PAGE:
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So, Gal Gadot will play Wonder Woman in the still-officially-untitled 2015 follow-up to Man of Steel, meaning that the movie that many have been referring to as “Batman vs. Superman” may be more of a Justice League project after all — unless the movie hews close to Wonder Woman’s role in current DC Comics continuity.
Wonder Woman, created by psychologist and writer William Moulton Marston, first appeared in All Star Comics #8 back in 1941, and has long been considered one of DC Comics’ “trinity” of A-list heroes beside Superman and Batman. As such, she’s been a core member of multiple incarnations of the Justice League, and co-headlined two separate series titled Trinity alongside Clark and Bruce (The first was a three-part 2003 storyline , the second a yearlong thrice-monthly series from 2008 to 2009). She is, as Ron Burgundy would put it, kind of a big deal.
For the most part, Wonder Woman has been portrayed as an equal partner to Superman and Batman when it comes to fighting crime, although her role has changed throughout her history. In the less enlightened 1940s, her gender meant that she served as secretary to the Justice Society of America, the original incarnation of the better-known Justice League — an unfortunate trend that continued in the late 1950s and early 1960s Justice League of America stories, where she would take care of domestic duties in the JLA headquarters between missions.
In more recent years, the “warrior princess” part of her mythology has been played up more, making her into a hawkish (and arguably more honorable) counterpart to the almost pacifist Superman and suspicious, cynical Batman, albeit one who unifies both heroes by accepting the darkness within people while choosing to remain optimistic nonetheless. In the lead-up to the 2005 Infinite Crisis series, her actions shattered the partnership between the three heroes when she killed a supervillain, seeing it as the best solution to a particularly deadly problem, a definition that neither Superman nor Batman could agree with or condone. (Considering that the Man of Steel Superman did the same thing himself, it’d be interesting to imagine how he would have reacted.)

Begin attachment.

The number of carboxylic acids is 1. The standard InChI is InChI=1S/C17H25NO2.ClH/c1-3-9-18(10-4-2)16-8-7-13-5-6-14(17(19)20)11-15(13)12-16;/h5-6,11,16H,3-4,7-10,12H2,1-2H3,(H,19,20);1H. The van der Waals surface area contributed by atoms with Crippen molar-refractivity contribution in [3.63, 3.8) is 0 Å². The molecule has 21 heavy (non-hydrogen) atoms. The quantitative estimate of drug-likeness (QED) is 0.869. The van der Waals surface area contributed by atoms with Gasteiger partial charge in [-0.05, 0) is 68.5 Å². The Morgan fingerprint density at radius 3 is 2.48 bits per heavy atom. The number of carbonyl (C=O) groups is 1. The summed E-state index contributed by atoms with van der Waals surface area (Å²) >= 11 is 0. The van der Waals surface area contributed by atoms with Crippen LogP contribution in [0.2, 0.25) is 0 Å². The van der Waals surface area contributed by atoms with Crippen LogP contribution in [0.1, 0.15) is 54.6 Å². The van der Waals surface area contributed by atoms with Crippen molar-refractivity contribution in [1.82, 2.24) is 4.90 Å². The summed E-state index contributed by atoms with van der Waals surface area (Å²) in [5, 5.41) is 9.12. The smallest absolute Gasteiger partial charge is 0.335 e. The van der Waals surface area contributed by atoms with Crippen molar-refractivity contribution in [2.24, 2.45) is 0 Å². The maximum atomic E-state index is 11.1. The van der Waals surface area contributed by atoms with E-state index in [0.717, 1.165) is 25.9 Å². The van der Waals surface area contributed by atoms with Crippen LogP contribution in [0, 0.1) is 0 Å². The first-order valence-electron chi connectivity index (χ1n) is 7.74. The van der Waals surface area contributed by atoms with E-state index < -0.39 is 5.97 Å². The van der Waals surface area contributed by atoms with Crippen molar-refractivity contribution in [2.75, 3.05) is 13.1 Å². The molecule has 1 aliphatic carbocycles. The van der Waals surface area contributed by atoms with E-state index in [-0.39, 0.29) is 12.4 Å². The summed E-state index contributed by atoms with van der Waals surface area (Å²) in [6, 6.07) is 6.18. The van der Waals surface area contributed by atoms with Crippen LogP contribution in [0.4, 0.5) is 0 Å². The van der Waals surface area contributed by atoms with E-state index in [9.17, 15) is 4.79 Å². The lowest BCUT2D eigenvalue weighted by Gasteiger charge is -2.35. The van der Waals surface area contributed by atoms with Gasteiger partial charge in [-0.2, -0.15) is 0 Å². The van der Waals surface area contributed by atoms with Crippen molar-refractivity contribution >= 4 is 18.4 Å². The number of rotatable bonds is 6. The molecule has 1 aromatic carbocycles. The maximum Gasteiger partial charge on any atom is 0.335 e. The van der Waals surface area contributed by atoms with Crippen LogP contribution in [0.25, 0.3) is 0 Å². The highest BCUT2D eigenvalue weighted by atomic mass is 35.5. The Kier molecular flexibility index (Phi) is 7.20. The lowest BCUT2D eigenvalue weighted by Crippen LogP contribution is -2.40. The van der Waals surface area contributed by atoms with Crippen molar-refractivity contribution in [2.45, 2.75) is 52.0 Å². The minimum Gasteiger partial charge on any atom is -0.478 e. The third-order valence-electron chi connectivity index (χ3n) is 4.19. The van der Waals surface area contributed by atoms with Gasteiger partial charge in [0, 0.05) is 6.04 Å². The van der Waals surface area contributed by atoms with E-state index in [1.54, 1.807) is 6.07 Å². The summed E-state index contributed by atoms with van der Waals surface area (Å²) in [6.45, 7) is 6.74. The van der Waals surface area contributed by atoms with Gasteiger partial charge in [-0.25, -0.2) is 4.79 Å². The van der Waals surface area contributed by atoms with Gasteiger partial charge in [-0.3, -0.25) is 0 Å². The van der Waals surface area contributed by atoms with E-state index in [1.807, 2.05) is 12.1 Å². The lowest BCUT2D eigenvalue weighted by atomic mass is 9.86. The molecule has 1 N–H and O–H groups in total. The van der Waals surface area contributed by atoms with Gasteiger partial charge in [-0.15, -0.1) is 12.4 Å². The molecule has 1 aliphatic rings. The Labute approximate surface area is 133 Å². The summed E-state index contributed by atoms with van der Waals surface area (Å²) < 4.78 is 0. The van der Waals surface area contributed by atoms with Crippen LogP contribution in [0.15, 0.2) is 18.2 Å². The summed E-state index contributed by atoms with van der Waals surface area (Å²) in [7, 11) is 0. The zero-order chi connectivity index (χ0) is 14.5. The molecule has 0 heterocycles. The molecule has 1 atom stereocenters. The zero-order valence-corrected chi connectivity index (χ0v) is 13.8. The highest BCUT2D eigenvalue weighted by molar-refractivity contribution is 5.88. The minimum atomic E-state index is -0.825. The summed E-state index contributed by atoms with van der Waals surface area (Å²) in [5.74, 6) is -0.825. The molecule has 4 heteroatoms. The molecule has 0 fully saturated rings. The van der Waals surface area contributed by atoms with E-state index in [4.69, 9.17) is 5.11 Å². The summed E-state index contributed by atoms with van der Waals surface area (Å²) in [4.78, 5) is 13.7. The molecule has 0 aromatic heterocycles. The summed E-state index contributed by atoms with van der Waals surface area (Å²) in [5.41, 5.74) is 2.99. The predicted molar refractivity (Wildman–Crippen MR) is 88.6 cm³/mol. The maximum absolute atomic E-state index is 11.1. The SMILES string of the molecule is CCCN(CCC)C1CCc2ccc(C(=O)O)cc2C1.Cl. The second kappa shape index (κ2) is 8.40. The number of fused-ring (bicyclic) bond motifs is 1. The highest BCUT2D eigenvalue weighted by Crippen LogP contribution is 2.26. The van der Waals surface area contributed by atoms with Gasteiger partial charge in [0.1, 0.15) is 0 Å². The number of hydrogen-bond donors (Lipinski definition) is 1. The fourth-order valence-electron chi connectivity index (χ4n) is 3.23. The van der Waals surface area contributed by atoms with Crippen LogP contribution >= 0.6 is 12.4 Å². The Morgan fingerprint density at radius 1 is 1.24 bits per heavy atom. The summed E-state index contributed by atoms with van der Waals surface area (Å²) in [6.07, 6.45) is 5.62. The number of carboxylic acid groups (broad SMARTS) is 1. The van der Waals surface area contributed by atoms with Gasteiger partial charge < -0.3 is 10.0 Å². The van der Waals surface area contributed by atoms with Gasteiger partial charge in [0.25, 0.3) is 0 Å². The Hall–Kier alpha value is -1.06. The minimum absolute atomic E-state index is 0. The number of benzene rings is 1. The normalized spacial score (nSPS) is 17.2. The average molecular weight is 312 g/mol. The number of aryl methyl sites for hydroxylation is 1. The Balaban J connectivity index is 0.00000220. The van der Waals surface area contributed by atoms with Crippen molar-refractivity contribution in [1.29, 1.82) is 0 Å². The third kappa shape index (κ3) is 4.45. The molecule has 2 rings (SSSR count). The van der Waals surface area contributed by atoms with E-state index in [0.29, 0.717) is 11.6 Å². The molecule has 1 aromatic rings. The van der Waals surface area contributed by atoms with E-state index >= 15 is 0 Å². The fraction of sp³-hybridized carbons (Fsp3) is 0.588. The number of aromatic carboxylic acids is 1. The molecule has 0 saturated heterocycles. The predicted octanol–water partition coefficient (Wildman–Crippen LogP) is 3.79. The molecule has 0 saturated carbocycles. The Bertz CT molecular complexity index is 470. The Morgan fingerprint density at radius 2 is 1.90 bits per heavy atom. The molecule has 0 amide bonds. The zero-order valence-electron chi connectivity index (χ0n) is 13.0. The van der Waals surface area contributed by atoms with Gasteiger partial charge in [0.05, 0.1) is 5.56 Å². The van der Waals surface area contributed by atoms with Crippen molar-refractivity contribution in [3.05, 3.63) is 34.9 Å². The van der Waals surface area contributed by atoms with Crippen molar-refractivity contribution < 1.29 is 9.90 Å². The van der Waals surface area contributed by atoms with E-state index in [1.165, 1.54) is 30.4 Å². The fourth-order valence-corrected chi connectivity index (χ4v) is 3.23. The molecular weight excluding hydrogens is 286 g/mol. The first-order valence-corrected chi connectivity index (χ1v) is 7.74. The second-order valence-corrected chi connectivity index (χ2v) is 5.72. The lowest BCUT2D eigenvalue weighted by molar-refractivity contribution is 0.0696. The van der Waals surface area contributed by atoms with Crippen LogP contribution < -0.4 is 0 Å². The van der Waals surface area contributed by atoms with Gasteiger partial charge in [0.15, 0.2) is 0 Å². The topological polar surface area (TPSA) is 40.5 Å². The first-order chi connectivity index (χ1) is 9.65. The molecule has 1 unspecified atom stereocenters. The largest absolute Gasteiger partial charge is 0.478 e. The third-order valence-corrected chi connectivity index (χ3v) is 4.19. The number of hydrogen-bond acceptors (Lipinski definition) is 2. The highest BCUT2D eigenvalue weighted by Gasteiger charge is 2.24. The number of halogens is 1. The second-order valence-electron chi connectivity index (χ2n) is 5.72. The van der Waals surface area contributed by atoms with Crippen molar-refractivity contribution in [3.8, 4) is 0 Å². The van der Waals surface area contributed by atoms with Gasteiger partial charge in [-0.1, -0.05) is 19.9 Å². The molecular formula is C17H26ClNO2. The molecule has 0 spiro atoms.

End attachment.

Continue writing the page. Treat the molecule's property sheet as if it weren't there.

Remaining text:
Wonder Woman’s place in current DC continuity is slightly more problematic, when it comes to Superman, however: She’s Superman’s girlfriend.
She’s not just Superman’s girlfriend, of course. In fact, in her own monthly series, she’s just taken on the mantle of the God of War from Ares, showing that she can still kick ass when necessary. The problem is, outside of the Wonder Woman title, she’s become increasingly defined by the men in her life. Even before she hooked up with Superman in Justice League #12 last year, it was her former relationship with Steve Trevor that drove the action in the Justice League series, and even in Superman/Wonder Woman — the first time the character has had a second ongoing monthly series in years — the storyline is entirely centered on her romantic relationship with the Man of Steel.
With this comic book focus on Wonder Woman’s love life — and the related emphasis on her as someone to fight over, as opposed to fight beside — it’s no wonder that some comic book fans are nervous about the idea of Wonder Woman being added to a movie that’s so far been described as “Batman vs. Superman.” That movie’s going to be pretty busy just with those two alpha male egos clashing. Will there be any space for Wonder Woman to show up and show off what she can do — or will she end up being reduced to the role of love interest for one (or both) of the more familiar male heroes?
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